In the chapter “Healing the American community: Race and criminal justice”, Samuel Pillsbury has provided a piece of immense interest within his broader research into the concept of justice. In fact, the author’s central idea implies that the current understanding of justice has grown obsolete in the contemporary environment. For Pillsbury (2019), the idea of justice transcends beyond the mere act of punishment. First of all, the notion is multi-faceted, comprising more than the criminal per se. Victims, relatives, and communities are to be considered by the administration of justice. In other words, the correct execution of these principles suggests that justice is to have a positive effect on society, thus exercising the ideas of social justice instead of focusing on the criminal aspect. Sentences and verdicts are to be comprehensive and clear, meeting the needs of all parties involved in the process. This way, society will be to move toward greater, better justice.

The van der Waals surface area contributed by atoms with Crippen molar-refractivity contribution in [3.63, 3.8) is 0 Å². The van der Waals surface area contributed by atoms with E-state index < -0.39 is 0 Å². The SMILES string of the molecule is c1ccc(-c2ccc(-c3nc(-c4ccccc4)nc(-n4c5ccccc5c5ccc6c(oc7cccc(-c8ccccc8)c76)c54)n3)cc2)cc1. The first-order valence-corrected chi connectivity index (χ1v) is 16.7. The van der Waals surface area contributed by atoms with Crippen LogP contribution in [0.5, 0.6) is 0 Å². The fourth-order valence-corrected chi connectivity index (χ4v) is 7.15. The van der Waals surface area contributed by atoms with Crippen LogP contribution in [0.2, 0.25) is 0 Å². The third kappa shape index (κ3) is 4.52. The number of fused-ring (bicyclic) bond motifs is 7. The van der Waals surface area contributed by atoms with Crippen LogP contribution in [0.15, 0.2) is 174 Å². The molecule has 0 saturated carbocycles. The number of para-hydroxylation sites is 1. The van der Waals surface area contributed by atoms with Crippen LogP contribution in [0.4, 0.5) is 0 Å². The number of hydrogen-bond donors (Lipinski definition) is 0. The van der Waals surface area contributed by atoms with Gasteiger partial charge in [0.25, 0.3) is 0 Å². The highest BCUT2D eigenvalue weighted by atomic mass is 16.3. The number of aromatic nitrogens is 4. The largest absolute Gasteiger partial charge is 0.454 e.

The author provides an interesting perspective on the very understanding of this fundamental concept. On a subconscious level, justice tends to be associated with court sessions and prison sentences for criminals. However, Pillsbury’s (2019) views paint a different picture of a broader context that needs to be considered. His ideas can be used to highlight the complexity of actual justice, thus laying the foundation for the necessity of its social side.

Walker, H. L., & García-Castañon, M. (2017). For love and justice: The mobilizing of race, gender, and criminal justice contact. Politics & Gender, 13(4), 541–568. Web.